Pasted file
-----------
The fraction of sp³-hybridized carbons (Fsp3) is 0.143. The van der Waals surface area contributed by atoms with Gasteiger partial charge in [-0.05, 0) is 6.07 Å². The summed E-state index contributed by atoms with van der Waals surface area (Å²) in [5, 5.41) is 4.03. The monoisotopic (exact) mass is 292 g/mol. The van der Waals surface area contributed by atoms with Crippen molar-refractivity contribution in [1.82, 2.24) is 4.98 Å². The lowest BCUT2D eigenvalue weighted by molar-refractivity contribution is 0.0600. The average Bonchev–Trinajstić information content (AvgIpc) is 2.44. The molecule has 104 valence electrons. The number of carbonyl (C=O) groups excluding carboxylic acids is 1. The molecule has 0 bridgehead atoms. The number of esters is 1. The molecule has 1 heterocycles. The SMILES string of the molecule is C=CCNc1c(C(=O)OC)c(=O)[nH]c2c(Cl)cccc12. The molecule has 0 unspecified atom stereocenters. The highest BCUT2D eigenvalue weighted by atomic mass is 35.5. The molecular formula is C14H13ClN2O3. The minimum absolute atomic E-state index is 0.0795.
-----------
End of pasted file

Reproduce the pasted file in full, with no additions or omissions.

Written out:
The fraction of sp³-hybridized carbons (Fsp3) is 0.143. The van der Waals surface area contributed by atoms with Gasteiger partial charge in [-0.05, 0) is 6.07 Å². The summed E-state index contributed by atoms with van der Waals surface area (Å²) in [5, 5.41) is 4.03. The monoisotopic (exact) mass is 292 g/mol. The van der Waals surface area contributed by atoms with Crippen molar-refractivity contribution in [1.82, 2.24) is 4.98 Å². The lowest BCUT2D eigenvalue weighted by molar-refractivity contribution is 0.0600. The average Bonchev–Trinajstić information content (AvgIpc) is 2.44. The molecule has 104 valence electrons. The number of carbonyl (C=O) groups excluding carboxylic acids is 1. The molecule has 0 bridgehead atoms. The number of esters is 1. The molecule has 1 heterocycles. The SMILES string of the molecule is C=CCNc1c(C(=O)OC)c(=O)[nH]c2c(Cl)cccc12. The molecule has 0 unspecified atom stereocenters. The highest BCUT2D eigenvalue weighted by atomic mass is 35.5. The molecular formula is C14H13ClN2O3. The minimum absolute atomic E-state index is 0.0795.